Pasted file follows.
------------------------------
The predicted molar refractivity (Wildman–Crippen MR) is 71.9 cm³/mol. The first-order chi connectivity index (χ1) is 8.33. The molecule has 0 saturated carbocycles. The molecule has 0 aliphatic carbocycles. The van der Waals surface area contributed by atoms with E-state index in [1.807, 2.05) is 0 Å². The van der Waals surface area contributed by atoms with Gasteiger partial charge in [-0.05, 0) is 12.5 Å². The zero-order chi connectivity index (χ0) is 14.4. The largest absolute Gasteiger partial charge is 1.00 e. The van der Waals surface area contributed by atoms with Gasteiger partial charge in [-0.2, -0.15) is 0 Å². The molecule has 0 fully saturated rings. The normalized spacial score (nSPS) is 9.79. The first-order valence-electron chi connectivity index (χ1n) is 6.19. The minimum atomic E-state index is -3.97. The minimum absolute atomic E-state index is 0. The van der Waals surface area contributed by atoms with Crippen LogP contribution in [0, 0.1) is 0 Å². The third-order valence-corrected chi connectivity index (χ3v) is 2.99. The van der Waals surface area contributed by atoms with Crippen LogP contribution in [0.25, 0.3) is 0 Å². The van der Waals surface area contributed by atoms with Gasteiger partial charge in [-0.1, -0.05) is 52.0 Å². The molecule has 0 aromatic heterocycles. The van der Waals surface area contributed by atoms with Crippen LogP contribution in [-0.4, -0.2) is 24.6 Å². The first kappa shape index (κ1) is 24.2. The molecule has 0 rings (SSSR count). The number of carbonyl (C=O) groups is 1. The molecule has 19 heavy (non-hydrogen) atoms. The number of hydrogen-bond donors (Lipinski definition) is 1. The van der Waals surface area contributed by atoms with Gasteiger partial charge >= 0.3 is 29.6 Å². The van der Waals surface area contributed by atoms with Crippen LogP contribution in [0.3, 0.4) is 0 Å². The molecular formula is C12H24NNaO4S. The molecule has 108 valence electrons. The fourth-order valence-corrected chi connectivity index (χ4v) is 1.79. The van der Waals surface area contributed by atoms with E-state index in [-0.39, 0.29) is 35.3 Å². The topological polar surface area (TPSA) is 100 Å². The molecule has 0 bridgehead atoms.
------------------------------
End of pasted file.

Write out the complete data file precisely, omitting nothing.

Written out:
The predicted molar refractivity (Wildman–Crippen MR) is 71.9 cm³/mol. The first-order chi connectivity index (χ1) is 8.33. The molecule has 0 saturated carbocycles. The molecule has 0 aliphatic carbocycles. The van der Waals surface area contributed by atoms with E-state index in [1.807, 2.05) is 0 Å². The van der Waals surface area contributed by atoms with Gasteiger partial charge in [-0.05, 0) is 12.5 Å². The zero-order chi connectivity index (χ0) is 14.4. The largest absolute Gasteiger partial charge is 1.00 e. The van der Waals surface area contributed by atoms with Gasteiger partial charge in [-0.2, -0.15) is 0 Å². The molecule has 0 fully saturated rings. The normalized spacial score (nSPS) is 9.79. The first-order valence-electron chi connectivity index (χ1n) is 6.19. The minimum atomic E-state index is -3.97. The minimum absolute atomic E-state index is 0. The van der Waals surface area contributed by atoms with Crippen LogP contribution in [0, 0.1) is 0 Å². The third-order valence-corrected chi connectivity index (χ3v) is 2.99. The van der Waals surface area contributed by atoms with Crippen LogP contribution in [0.25, 0.3) is 0 Å². The van der Waals surface area contributed by atoms with Gasteiger partial charge in [-0.1, -0.05) is 52.0 Å². The molecule has 0 aromatic heterocycles. The van der Waals surface area contributed by atoms with Crippen LogP contribution in [-0.4, -0.2) is 24.6 Å². The first kappa shape index (κ1) is 24.2. The molecule has 0 rings (SSSR count). The number of carbonyl (C=O) groups is 1. The molecule has 19 heavy (non-hydrogen) atoms. The number of hydrogen-bond donors (Lipinski definition) is 1. The van der Waals surface area contributed by atoms with Gasteiger partial charge >= 0.3 is 29.6 Å². The van der Waals surface area contributed by atoms with Crippen LogP contribution in [0.3, 0.4) is 0 Å². The molecular formula is C12H24NNaO4S. The molecule has 108 valence electrons. The fourth-order valence-corrected chi connectivity index (χ4v) is 1.79. The van der Waals surface area contributed by atoms with E-state index in [-0.39, 0.29) is 35.3 Å². The topological polar surface area (TPSA) is 100 Å². The molecule has 0 bridgehead atoms.